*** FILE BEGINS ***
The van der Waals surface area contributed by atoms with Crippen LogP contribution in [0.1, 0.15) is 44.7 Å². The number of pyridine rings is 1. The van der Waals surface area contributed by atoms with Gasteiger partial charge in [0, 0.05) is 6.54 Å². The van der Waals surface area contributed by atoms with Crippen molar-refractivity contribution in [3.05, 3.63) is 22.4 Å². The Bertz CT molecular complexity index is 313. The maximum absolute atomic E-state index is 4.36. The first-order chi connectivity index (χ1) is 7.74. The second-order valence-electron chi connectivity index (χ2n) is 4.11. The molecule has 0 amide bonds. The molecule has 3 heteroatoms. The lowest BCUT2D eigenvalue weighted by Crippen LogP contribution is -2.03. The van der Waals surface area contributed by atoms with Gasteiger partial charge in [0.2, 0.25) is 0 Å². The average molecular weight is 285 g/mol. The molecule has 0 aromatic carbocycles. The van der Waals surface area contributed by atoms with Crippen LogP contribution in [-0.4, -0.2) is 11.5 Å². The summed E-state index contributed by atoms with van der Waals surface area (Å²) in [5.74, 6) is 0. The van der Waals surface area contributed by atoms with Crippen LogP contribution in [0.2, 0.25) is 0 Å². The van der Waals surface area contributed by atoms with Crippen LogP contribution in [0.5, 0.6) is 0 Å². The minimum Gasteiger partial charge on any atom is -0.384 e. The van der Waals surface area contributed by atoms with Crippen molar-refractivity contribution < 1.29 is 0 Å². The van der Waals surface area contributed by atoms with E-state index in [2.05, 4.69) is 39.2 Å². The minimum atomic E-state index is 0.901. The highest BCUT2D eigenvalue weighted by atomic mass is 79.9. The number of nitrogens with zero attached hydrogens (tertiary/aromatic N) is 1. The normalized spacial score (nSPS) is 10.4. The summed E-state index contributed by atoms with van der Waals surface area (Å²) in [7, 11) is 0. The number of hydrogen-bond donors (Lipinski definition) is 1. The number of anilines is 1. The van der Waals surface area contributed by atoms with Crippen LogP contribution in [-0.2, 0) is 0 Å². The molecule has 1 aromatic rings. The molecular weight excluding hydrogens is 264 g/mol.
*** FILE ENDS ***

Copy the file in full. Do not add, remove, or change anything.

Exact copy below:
The van der Waals surface area contributed by atoms with Crippen LogP contribution in [0.1, 0.15) is 44.7 Å². The number of pyridine rings is 1. The van der Waals surface area contributed by atoms with Gasteiger partial charge in [0, 0.05) is 6.54 Å². The van der Waals surface area contributed by atoms with Crippen molar-refractivity contribution in [3.05, 3.63) is 22.4 Å². The Bertz CT molecular complexity index is 313. The maximum absolute atomic E-state index is 4.36. The first-order chi connectivity index (χ1) is 7.74. The second-order valence-electron chi connectivity index (χ2n) is 4.11. The molecule has 0 amide bonds. The molecule has 3 heteroatoms. The lowest BCUT2D eigenvalue weighted by Crippen LogP contribution is -2.03. The van der Waals surface area contributed by atoms with Gasteiger partial charge in [0.2, 0.25) is 0 Å². The average molecular weight is 285 g/mol. The molecule has 0 aromatic carbocycles. The van der Waals surface area contributed by atoms with Crippen LogP contribution in [-0.4, -0.2) is 11.5 Å². The summed E-state index contributed by atoms with van der Waals surface area (Å²) in [5.74, 6) is 0. The van der Waals surface area contributed by atoms with Crippen LogP contribution in [0.2, 0.25) is 0 Å². The van der Waals surface area contributed by atoms with Crippen LogP contribution in [0.5, 0.6) is 0 Å². The minimum Gasteiger partial charge on any atom is -0.384 e. The van der Waals surface area contributed by atoms with Crippen molar-refractivity contribution < 1.29 is 0 Å². The van der Waals surface area contributed by atoms with E-state index in [2.05, 4.69) is 39.2 Å². The minimum atomic E-state index is 0.901. The highest BCUT2D eigenvalue weighted by atomic mass is 79.9. The number of nitrogens with zero attached hydrogens (tertiary/aromatic N) is 1. The normalized spacial score (nSPS) is 10.4. The summed E-state index contributed by atoms with van der Waals surface area (Å²) in [7, 11) is 0. The number of hydrogen-bond donors (Lipinski definition) is 1. The number of anilines is 1. The van der Waals surface area contributed by atoms with Crippen LogP contribution in [-0.2, 0) is 0 Å². The molecule has 1 aromatic rings. The molecular weight excluding hydrogens is 264 g/mol.